'Fear factor' will ensure oil prices remain high - survey  

By Neil Behrmann

The price of crude oil will rise to $80 a barrel by the end of the year despite the Middle East ceasefire, according to consensus forecasts, held in August.

A survey by research firm IDEAglobal has found that the forecast range is $77 to $100, compared with current quotes of around $73 a barrel, because of global supply worries, concerns about a Western showdown with Iran and the global threat of terrorist attacks.

Oil prices have surged in the past month because of the Israeli-Hizbollah conflict and a BP refinery shutdown in Alaska .

Leo Drollas, economist at the London-based Centre for Global Energy Studies, has a model which shows that oil prices have a built-in US$20 'fear factor'.

If the market were to respond to actual annual supply and demand of oil, currently matching each other at around 84.7 million barrels a day and at current global commercial stocks which can satisfy around 54 days of demand, the price would be around US$53 a barrel, he said.

It is understandable why oil analysts are predicting $80 a barrel, he said. Worries include the Aug 31 United Nations deadline for Iran to agree to halt its nuclear programme. A showdown could lead to Iran cutting its oil exports.

Meanwhile, internal economic and social discontent is prevalent in Venezuela , a major oil producer, and Venezuelan President Hugo Chavez is a supporter of the Iran regime.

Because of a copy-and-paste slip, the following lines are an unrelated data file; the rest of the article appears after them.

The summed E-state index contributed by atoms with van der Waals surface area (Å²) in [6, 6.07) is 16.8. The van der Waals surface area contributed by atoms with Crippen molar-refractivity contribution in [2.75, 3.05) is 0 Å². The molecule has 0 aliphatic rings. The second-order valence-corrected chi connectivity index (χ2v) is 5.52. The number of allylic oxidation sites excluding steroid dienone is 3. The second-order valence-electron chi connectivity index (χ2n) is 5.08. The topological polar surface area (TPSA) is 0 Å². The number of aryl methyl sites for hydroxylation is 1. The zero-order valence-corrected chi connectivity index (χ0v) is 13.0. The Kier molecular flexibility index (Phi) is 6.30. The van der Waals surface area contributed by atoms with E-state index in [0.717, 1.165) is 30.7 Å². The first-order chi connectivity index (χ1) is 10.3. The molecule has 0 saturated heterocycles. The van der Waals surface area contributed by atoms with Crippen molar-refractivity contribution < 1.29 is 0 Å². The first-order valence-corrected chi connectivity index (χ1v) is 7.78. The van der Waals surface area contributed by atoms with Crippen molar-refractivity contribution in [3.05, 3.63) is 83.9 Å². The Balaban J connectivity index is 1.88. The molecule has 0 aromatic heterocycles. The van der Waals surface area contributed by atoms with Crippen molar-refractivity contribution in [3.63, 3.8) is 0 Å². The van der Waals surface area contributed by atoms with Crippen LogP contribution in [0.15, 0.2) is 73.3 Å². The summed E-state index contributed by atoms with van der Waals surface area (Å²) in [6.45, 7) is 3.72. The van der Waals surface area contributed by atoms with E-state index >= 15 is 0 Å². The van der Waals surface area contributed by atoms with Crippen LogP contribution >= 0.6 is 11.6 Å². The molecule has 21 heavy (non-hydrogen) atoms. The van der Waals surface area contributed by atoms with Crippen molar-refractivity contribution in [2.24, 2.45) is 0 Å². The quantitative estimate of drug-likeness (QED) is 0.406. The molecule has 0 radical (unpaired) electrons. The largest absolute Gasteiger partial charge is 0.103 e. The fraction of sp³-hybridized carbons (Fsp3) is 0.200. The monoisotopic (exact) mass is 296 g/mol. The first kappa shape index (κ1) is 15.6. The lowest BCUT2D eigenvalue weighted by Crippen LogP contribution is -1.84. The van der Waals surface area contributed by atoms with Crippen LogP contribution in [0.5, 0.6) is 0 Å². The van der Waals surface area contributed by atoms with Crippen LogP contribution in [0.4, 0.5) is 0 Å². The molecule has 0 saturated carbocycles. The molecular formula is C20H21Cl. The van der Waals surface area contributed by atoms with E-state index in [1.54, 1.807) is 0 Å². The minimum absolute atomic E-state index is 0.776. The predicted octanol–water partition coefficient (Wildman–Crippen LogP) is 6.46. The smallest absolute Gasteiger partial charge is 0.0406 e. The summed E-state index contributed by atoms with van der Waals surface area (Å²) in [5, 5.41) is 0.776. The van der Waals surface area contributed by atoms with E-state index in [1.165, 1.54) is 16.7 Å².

The persistent threat of hurricanes disrupting oil refiners in the US and elsewhere adds to the uncertainty.

Nigeria , another important oil producer, could account for a sizeable proportion of the fear premium, maintained Dr Drollas.

Kidnappings and attacks on infrastructure in the Niger Delta cut Nigerian production by 750,000 barrels a day in July, according to the International Energy Agency.

The oil market mainly requires light, low sulphur crude and shortages of this type cause price spikes.

Around four-fifths of spare oil capacity is heavy 'sour' crude from Saudi Arabia which is expensive to refine into products such as petrol and jet fuel.

Nigerian and other West African crudes are higher quality crudes and Angola has become a leading oil supplier to China .

The New York and London futures and options markets are also major influences on prices and daily trading volumes on both markets are equivalent to more than 500 million barrels a day, Dr Drollas said.

The futures market is 'demand biased' as airlines and other oil buyers hedge against price increases by purchasing derivatives, he noted.

Hedge funds and other speculators have jumped on the bandwagon and boosted prices further, he added.

At some point a speculative sell-off could take place but it is difficult to predict when, Dr Drollas said.

Comment:- The extent of bullish comment about oil contrasts with the bearish views in 2001 and 2002 when prices were less than half current levels.  Any slow down in the global economy could well crimp both oil demand and optimistic price forecasts.

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